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Catalogue Text – Ronnie Hughes, ‘Strange Attractors’, published by the Model, Sligo, on the occasion of Hughes’ touring exhibition, 2017

July 10, 2017

Notes from the Surface: Chaos Suspended

 

“For him, to get one’s bearings on the world meant to conceive all its contents as simultaneous, and to guess at their interrelationships in the cross-section of a single moment.”

― Mikhail Bakhtin, Problems of Dostoevsky’s Poetics (1929)

It is an unnerving process, to stand on the surface, and to think about what exists beyond it. Beneath our feet, vast outcrops retain the secrets of deep time. Sometimes artefacts make their way to the surface, offering glimpses of how the world was once inhabited. We marvel at their ancient symbolism and consign them to museums. There, they will be ordered according to prevailing narratives, their stories persisting only in our imaginations. The skies overhead contain similar mysteries. Occasionally, debris passes through the Earth’s atmosphere in a ball of fire that craters the landscape. Despite our efforts to comprehend the universe – to instil human order in the cosmos – the prospect of infinite space remains truly suffocating. These dual realms, above and below, make us shrink. Perching on this thin veneer – this space between – we must engage all of our senses.

Across the paintings that feature in Ronnie Hughes’ touring exhibition, ‘Strange Attractors’, it is easy to become absorbed in surface. Primed boards and taught linens support painted compositions that are all-consuming, in hues that are saccharin-sweet. Recalling ornate textiles from different eras, these works present patchworks of garishly-patterned fabrics. Fibres are magnified to echo the dense structures of latticework. Intersecting lines dart across surfaces like criss-crossing yarns. The dual paintings Bundle I & II (2015) appear like a collection of things, bound together with tangerine twine. As secure as a well-wrapped parcel, this tender pairing is the epicentre: their highly-worked surfaces are stead-fast, yet they bulge and fray at the edges.

On a material level, craft and the handmade are widely evident here. Paintings like Weaver (2015) have the proportions of a Persian carpet.  Held in glorious tension by the frame, interwoven painted bands follow the weft and warp of loom-work. There is something very soothing about repetition. On more than one occasion, I think about the silk wall hangings and ‘pictorial weavings’ of Anni Albers and her meticulous preparatory sketches on gridded paper. Weavers are conscious of every new colour and how it will interact with existing colour schemes. In this instance, muted lilacs, moss greens and slate greys – remnants of the artist’s earlier palette, rooted in the west of Ireland landscape – form a neutral backdrop for a scattering of brightly-coloured squares. As far as is discernible to the human eye, these small synthetic cubes are evenly distributed across the surface. They create depth, optically advancing towards the viewer like land beacons viewed from the sea. Increasingly, they resemble tiny laser beams, flashing pixels or glitches of corrupted data. They recall a nostalgic age at the threshold of digital advancement, when rudimentary computer games like Space Invaders and Pac-Man blazed cinematic melodramas across the screen. The early 1980s ushered the start of the digital age, when a whole spectrum of newer, more sophisticated apparatus would always be available to replace outmoded technology.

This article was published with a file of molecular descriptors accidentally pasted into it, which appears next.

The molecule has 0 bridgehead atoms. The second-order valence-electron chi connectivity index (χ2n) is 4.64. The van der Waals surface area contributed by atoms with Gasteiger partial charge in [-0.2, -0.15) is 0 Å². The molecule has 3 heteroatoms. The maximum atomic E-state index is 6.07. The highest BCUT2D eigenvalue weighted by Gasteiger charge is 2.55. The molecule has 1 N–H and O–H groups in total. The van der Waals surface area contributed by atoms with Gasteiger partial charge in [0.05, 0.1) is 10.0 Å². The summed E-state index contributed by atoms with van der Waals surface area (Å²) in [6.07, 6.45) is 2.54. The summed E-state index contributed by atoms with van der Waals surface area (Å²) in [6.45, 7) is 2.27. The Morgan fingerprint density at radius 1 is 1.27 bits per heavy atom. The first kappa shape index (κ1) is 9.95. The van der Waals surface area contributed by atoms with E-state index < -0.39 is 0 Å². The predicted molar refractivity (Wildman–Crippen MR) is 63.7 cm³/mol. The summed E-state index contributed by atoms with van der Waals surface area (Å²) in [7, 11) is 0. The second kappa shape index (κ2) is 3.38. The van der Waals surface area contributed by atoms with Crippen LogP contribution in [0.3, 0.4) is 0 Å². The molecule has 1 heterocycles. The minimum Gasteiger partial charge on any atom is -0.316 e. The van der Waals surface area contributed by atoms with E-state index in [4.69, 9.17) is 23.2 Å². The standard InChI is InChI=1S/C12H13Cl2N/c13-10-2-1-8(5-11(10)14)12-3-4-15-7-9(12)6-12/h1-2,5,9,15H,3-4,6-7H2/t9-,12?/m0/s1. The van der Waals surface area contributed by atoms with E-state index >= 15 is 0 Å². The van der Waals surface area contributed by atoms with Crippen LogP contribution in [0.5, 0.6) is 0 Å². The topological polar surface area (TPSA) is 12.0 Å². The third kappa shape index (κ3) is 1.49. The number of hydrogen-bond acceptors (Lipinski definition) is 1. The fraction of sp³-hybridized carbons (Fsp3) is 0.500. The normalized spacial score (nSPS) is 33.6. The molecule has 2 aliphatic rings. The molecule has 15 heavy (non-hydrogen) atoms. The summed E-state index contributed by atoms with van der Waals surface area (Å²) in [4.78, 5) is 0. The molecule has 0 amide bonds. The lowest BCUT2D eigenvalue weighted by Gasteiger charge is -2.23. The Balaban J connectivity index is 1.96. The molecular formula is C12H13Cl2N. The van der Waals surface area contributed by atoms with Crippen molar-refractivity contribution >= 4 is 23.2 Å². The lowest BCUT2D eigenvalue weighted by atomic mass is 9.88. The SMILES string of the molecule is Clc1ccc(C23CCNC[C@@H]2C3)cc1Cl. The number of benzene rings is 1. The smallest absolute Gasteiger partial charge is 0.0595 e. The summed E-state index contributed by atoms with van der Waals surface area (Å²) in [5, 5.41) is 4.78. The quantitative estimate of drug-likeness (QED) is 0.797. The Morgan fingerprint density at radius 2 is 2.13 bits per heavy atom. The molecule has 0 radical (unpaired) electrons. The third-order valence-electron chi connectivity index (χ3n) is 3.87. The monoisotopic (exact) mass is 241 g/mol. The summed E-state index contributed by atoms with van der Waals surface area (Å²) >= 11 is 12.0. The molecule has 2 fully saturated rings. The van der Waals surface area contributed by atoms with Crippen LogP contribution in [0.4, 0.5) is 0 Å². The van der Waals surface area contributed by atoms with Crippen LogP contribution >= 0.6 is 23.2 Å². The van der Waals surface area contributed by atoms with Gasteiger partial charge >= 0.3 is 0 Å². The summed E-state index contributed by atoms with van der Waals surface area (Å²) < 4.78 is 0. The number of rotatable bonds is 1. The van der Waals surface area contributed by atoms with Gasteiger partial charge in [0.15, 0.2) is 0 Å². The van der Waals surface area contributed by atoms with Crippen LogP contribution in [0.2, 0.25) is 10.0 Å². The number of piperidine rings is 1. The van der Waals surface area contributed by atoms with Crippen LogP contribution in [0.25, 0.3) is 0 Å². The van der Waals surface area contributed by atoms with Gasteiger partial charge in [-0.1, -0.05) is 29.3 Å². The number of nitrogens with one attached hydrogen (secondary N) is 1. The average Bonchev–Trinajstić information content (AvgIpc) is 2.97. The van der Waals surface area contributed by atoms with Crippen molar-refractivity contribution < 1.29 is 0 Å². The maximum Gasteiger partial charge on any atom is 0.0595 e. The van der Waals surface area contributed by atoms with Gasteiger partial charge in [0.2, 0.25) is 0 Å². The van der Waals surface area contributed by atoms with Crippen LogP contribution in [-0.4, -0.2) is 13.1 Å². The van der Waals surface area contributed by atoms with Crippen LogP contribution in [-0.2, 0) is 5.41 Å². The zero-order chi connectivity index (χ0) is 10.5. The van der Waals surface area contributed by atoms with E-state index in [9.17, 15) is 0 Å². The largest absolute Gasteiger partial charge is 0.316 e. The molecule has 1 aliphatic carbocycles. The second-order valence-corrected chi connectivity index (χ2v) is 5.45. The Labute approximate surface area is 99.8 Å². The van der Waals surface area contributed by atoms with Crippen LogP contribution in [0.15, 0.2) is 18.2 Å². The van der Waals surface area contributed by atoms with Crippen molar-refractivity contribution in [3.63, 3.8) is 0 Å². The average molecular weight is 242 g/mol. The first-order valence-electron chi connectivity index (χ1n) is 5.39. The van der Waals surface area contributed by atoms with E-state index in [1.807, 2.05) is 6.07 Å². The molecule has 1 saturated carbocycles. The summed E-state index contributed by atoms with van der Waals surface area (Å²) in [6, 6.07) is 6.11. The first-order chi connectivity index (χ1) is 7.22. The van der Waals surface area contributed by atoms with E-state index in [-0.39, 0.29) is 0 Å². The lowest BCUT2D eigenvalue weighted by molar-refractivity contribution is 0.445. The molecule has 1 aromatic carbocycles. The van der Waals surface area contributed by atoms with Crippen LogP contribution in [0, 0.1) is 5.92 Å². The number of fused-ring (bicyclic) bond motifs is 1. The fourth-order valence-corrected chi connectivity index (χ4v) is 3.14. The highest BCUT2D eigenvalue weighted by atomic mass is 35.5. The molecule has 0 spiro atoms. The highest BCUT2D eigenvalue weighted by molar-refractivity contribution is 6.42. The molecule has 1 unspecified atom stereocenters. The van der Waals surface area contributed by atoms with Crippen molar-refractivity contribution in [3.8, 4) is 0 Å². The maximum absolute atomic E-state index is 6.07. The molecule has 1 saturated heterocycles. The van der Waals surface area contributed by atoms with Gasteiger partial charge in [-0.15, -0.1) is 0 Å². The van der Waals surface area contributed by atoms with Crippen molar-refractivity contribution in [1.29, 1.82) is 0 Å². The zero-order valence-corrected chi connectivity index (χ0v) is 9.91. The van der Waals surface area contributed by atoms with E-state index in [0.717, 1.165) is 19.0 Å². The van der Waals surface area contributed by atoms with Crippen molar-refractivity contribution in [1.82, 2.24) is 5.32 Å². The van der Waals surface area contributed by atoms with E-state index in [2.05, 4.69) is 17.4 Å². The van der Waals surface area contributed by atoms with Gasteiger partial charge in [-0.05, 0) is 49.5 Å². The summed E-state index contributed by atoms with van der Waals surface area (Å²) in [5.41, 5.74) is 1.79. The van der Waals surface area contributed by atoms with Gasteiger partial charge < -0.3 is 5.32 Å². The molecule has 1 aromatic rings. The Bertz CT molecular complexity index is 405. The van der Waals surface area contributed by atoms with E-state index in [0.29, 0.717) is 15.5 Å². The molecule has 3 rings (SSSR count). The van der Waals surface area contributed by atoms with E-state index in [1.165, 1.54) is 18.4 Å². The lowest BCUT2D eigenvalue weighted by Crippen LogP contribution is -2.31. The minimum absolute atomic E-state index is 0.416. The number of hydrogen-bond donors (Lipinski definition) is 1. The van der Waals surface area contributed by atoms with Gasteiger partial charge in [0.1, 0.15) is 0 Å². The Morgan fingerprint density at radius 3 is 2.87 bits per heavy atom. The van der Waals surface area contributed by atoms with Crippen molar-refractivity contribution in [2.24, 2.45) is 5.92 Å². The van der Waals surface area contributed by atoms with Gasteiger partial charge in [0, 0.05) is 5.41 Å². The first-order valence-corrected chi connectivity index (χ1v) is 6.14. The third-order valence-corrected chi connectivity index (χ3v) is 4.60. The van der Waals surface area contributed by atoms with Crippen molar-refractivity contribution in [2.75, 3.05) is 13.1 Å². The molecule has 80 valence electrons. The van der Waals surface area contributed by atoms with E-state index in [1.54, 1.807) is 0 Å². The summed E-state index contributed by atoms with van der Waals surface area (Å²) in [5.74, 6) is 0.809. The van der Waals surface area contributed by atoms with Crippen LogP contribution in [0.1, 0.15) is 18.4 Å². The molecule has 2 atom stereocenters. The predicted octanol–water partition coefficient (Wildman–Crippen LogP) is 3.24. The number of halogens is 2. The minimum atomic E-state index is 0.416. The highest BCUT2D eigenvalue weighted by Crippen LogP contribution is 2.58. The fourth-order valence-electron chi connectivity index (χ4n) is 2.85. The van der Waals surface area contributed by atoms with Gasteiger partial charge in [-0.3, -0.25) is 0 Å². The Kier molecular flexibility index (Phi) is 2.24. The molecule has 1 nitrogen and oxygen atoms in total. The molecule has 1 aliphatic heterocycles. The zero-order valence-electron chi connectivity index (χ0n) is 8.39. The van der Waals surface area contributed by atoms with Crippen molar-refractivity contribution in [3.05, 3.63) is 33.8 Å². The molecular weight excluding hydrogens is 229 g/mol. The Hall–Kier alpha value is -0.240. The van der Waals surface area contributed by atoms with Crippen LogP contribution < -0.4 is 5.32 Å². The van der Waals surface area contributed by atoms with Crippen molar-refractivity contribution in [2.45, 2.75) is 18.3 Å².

The fate of painting in the digital age has been subject to endless debate. Advancing technology has vast implications, not just for how paintings are conceived and composed (the pictorial frame now increasingly screen-like), but for the ways in which digital reproduction disrupts the haptic encounter of art. It is a tactile conversation about materiality and the painted surface – about handmade, sculptural objects, rather than two-dimensional images.  Here, we interrogate the ‘touch quality’ of mark-making, paint viscosity and the places where brushes daub a canvas. The objecthood of painting, it seems, is predicated on the most minute and primitive details.

Ordering Systems

Until the late nineteenth century, the concept of chaos was, for the most-part, ungraspable. In its awesome obscurity, chaos was perceived as something mystical, immeasurable, fearful. Later, someone recognised that, despite its apparent randomness, chaos is actually repetitive. It is self-organising and predictable. According to this new theory, long-running dynamical systems – like the natural entropy that builds in a swinging pendulum – can be tracked and visualised through predetermined mathematical patterns.  This drive to grapple with disorder – to map abstract systems against some spectacular index – is central to human existence. Across the painting practice of Ronnie Hughes, this grappling impulse is highly evident, but it is encrypted. Digging deep to look beyond the painted surfaces, we find implicit references to all kinds of human systems – from quantum physics and genetic coding, to cosmology and colour theory, even language itself. Using robust, structuralising motifs, the artist makes these immaterial systems appear more tangible.